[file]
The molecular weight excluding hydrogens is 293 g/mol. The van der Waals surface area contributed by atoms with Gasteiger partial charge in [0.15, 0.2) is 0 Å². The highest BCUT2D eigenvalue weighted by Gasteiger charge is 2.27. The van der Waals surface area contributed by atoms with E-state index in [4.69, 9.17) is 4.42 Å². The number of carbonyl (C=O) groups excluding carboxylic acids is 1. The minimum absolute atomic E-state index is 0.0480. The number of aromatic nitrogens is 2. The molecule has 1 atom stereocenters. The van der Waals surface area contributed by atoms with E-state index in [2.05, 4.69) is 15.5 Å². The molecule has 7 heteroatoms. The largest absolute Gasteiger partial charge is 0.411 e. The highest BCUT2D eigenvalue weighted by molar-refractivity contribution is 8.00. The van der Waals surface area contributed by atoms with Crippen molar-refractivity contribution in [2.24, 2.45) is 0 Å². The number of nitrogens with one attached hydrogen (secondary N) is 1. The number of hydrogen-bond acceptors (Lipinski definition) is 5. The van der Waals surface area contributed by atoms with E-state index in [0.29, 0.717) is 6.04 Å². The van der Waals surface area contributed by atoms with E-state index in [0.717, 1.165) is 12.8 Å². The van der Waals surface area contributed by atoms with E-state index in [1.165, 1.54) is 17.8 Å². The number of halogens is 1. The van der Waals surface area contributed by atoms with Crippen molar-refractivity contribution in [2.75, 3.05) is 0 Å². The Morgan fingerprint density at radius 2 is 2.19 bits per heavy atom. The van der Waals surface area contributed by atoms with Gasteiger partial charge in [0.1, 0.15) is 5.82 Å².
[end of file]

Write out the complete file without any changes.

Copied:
The molecular weight excluding hydrogens is 293 g/mol. The van der Waals surface area contributed by atoms with Gasteiger partial charge in [0.15, 0.2) is 0 Å². The highest BCUT2D eigenvalue weighted by Gasteiger charge is 2.27. The van der Waals surface area contributed by atoms with E-state index in [4.69, 9.17) is 4.42 Å². The number of carbonyl (C=O) groups excluding carboxylic acids is 1. The minimum absolute atomic E-state index is 0.0480. The number of aromatic nitrogens is 2. The molecule has 1 atom stereocenters. The van der Waals surface area contributed by atoms with E-state index in [2.05, 4.69) is 15.5 Å². The molecule has 7 heteroatoms. The largest absolute Gasteiger partial charge is 0.411 e. The highest BCUT2D eigenvalue weighted by molar-refractivity contribution is 8.00. The van der Waals surface area contributed by atoms with Crippen molar-refractivity contribution in [2.24, 2.45) is 0 Å². The number of nitrogens with one attached hydrogen (secondary N) is 1. The number of hydrogen-bond acceptors (Lipinski definition) is 5. The van der Waals surface area contributed by atoms with E-state index in [0.29, 0.717) is 6.04 Å². The van der Waals surface area contributed by atoms with E-state index in [0.717, 1.165) is 12.8 Å². The van der Waals surface area contributed by atoms with E-state index in [1.165, 1.54) is 17.8 Å². The number of halogens is 1. The van der Waals surface area contributed by atoms with Crippen molar-refractivity contribution in [2.75, 3.05) is 0 Å². The Morgan fingerprint density at radius 2 is 2.19 bits per heavy atom. The van der Waals surface area contributed by atoms with Gasteiger partial charge in [0.1, 0.15) is 5.82 Å².